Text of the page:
In a matter-of-fact press release this morning, the Premier League confirmed the agreement of a renewed TV deal with existing broadcasting partners. It will run until 2025.
The agreement between the league and broadcasters Sky, BT and Amazon is a roll-over deal, and is valued at £4.8 billion.
By concluding negotiations, the parties concerned avoided a significant drop in the market value of the broadcasting rights by opening the contracts to other industry players. Amidst a volatile market, negotiating partners were keen to avoid opening the competition and a potential loss of over £500 million in the value of the rights.
The closed shop agreement will unlikely cause much fuss. Broadcasting negotiations, typically, don't inspire emotive responses.
Broadcasting negotiations don't hold the same allure as say, a break-away European 'Super League', where the biggest players in an industry decide that they call all the shots, and there's nothing you can do about it.
The TV contracts make sense: take the deal that will result in the most lucrative pay-off for stakeholders. That's business.
But when all this happens behind closed doors, questions are raised. How much influence did Sky and BT's opposition to the Super League have on this deal? Is it even an issue? It seems that being angry about the elitism of the Super League doesn't translate to discomfort with closed shop TV deals. Is it because TV bidding wars don't really bother the average fan?
Therein lies the hypocrisy. The Super League drama has dissipated fairly quietly, and normal order has resumed. The fact that the Premier League and its TV partners chose to protect its financial interests over an open rights auction won't surprise anyone. At least, it shouldn't.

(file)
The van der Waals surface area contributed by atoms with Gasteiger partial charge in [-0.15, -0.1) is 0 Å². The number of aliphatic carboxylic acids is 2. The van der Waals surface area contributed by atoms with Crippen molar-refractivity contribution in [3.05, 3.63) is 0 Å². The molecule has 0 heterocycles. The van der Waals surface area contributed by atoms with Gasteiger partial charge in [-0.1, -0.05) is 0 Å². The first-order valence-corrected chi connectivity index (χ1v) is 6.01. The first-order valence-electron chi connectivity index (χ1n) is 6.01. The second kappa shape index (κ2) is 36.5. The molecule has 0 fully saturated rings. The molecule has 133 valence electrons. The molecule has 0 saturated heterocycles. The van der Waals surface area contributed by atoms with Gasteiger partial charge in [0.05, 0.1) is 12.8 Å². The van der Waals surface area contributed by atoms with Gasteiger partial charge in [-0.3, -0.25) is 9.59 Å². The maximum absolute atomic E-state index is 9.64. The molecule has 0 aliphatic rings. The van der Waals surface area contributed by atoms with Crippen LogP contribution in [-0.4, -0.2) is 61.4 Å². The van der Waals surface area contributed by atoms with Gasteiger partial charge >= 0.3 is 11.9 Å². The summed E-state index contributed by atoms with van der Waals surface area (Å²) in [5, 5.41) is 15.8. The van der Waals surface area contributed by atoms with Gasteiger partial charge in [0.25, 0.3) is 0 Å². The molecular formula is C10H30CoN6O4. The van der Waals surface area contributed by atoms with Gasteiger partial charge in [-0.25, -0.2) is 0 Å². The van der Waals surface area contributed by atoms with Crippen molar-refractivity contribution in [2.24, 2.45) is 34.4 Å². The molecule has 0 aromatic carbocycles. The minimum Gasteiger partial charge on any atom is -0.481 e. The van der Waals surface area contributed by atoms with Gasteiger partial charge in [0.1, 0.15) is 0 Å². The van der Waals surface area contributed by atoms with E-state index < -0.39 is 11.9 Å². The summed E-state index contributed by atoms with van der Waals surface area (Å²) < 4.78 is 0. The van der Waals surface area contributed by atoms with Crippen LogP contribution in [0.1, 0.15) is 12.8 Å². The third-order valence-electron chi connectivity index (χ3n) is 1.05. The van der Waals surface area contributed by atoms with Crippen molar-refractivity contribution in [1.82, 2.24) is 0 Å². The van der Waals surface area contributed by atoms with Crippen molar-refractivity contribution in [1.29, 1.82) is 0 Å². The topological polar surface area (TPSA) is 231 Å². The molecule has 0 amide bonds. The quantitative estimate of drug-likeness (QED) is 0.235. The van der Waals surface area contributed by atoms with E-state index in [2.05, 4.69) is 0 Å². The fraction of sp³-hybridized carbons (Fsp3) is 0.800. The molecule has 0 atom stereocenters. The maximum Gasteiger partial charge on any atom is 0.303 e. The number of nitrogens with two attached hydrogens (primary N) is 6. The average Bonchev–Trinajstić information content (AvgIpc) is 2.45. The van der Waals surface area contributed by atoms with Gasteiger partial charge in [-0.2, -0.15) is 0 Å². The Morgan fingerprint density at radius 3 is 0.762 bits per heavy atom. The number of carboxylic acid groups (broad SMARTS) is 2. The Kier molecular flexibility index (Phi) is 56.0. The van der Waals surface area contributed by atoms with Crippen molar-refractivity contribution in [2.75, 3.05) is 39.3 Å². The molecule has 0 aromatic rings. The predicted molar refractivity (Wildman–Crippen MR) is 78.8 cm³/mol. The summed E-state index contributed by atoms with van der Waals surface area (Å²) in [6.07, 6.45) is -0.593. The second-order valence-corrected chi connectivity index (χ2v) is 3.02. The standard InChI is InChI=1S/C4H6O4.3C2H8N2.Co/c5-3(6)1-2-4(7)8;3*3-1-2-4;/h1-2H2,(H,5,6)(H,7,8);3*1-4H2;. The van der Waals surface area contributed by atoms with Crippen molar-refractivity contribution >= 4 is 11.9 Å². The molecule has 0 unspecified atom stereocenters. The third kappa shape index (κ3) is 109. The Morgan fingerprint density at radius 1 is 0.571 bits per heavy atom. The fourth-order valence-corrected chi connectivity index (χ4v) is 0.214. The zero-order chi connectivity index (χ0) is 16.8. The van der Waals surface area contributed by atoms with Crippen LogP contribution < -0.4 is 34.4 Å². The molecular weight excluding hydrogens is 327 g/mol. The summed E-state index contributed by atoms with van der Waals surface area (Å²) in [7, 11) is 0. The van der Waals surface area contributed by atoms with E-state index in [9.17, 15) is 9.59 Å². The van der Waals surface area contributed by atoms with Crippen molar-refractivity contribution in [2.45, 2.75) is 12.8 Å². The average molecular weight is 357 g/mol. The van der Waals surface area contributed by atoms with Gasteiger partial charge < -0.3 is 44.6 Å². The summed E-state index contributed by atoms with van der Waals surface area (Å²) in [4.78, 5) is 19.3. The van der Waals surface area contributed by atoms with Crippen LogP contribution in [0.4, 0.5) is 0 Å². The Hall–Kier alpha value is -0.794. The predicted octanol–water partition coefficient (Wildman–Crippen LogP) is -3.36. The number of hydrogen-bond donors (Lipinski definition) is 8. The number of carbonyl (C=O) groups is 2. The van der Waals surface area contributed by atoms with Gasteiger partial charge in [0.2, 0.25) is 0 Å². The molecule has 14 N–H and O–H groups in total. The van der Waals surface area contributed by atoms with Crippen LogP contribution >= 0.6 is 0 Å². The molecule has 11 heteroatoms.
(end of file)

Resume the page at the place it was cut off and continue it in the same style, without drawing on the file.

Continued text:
Clinically pointed out in the League's press release, there was no legal obligation for the League to put the next three years of TV rights on the market. The only way that was going to happen was if negotiating executives decided to do so, out of a sense of obligation, of optics, of morality. That's why no one should be surprised.
If it wasn't bad enough at the time, the nauseating cognitive dissonance of Sky Sports being used as a platform to decry the desecration of the beautiful game by the European Super League conglomerate is plain to see this morning.
To his credit, Jamie Carragher pondered on-air about the role of his employer in the commodification of elite football back when the Super League storm was still raging last month.
It didn't go much further than that, and Sky continued to give copious air time to this-is-the-death-of-the-game discourse. Gary Neville and co were strong on many aspects of the debate, and at points admirable in their opposition to the whole scheme. This should not be dismissed: indeed, soundbites from these studio monologues went viral to much acclaim at the time. It was merited.
But sadly, we cannot escape from the fact that opposition to the Super League suited Sky Sports. Having an open competition for TV rights categorically does not.
This morning's announcement leaves a sour taste, bringing into focus the priorities of Sky and others ruling from world football's ascendancy.
The same goes for the Premier League. The English top flight's condemnation of the Super League was unanimous and well publicised, and their message of rejection said all the right things. A press release, published early during the unfolding debacle, said the reaction to the plan "[proved] just how much our open pyramid and football community means to people".
You might have been forgiven for thinking that the Premier League was advocating for the average football fan. This kind of posturing is present in the new deal, too. While those at the top of the pyramid have their cake, £100 million has been dog-eared for distribution over three years to aid grassroots football, women's football, League 1 and 2, and the National League. In the context of a £4.8 billion deal, one can make of that what they will.
It doesn't need any explaining why the Premier League took this stance.
The too long, didn't read of this article is quite straightforward. The TV deals typify the attitude of the League, the broadcasters, and others with weighted financial interests in elite football: the status quo must be maintained.
The next cycle of TV rights will be negotiated three years from now. We probably won't have a European Super League then. In fact, I don't think much will have changed at all in elite football when that time rolls around.